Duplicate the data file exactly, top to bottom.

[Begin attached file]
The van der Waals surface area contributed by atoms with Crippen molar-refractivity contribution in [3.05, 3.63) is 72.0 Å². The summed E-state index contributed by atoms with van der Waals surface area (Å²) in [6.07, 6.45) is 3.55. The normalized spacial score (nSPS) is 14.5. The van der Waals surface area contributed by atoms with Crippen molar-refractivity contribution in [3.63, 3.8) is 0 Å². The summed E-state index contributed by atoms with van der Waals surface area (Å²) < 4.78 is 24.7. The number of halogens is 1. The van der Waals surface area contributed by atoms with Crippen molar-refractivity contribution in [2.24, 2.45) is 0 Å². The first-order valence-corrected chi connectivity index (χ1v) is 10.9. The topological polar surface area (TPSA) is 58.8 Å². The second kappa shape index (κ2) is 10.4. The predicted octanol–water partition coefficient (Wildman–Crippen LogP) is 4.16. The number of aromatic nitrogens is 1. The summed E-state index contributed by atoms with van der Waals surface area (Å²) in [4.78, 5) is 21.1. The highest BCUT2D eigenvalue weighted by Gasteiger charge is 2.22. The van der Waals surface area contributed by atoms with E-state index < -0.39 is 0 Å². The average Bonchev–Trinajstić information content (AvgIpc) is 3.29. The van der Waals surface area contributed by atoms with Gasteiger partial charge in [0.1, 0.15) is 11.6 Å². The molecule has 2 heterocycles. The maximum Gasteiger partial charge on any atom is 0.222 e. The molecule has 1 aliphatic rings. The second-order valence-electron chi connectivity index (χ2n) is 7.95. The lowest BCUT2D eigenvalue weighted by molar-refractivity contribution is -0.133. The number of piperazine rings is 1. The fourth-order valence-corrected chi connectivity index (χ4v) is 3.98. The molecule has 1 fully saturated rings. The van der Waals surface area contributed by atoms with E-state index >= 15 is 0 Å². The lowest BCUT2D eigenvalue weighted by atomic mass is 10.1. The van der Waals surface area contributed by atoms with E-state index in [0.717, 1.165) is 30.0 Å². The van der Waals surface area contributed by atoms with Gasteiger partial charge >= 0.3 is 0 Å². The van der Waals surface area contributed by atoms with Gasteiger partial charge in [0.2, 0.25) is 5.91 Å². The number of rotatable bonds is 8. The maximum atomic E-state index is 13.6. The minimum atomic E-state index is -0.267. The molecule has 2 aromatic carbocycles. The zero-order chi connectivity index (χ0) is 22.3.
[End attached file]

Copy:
The van der Waals surface area contributed by atoms with Crippen molar-refractivity contribution in [3.05, 3.63) is 72.0 Å². The summed E-state index contributed by atoms with van der Waals surface area (Å²) in [6.07, 6.45) is 3.55. The normalized spacial score (nSPS) is 14.5. The van der Waals surface area contributed by atoms with Crippen molar-refractivity contribution in [3.63, 3.8) is 0 Å². The summed E-state index contributed by atoms with van der Waals surface area (Å²) < 4.78 is 24.7. The number of halogens is 1. The van der Waals surface area contributed by atoms with Crippen molar-refractivity contribution in [2.24, 2.45) is 0 Å². The first-order valence-corrected chi connectivity index (χ1v) is 10.9. The topological polar surface area (TPSA) is 58.8 Å². The second kappa shape index (κ2) is 10.4. The predicted octanol–water partition coefficient (Wildman–Crippen LogP) is 4.16. The number of aromatic nitrogens is 1. The summed E-state index contributed by atoms with van der Waals surface area (Å²) in [4.78, 5) is 21.1. The highest BCUT2D eigenvalue weighted by Gasteiger charge is 2.22. The van der Waals surface area contributed by atoms with E-state index < -0.39 is 0 Å². The average Bonchev–Trinajstić information content (AvgIpc) is 3.29. The van der Waals surface area contributed by atoms with Gasteiger partial charge in [0.1, 0.15) is 11.6 Å². The molecule has 2 heterocycles. The maximum Gasteiger partial charge on any atom is 0.222 e. The molecule has 1 aliphatic rings. The second-order valence-electron chi connectivity index (χ2n) is 7.95. The lowest BCUT2D eigenvalue weighted by molar-refractivity contribution is -0.133. The number of piperazine rings is 1. The fourth-order valence-corrected chi connectivity index (χ4v) is 3.98. The molecule has 1 fully saturated rings. The van der Waals surface area contributed by atoms with E-state index >= 15 is 0 Å². The lowest BCUT2D eigenvalue weighted by atomic mass is 10.1. The van der Waals surface area contributed by atoms with E-state index in [0.717, 1.165) is 30.0 Å². The van der Waals surface area contributed by atoms with Gasteiger partial charge >= 0.3 is 0 Å². The van der Waals surface area contributed by atoms with Gasteiger partial charge in [0.2, 0.25) is 5.91 Å². The number of rotatable bonds is 8. The maximum atomic E-state index is 13.6. The minimum atomic E-state index is -0.267. The molecule has 2 aromatic carbocycles. The zero-order chi connectivity index (χ0) is 22.3.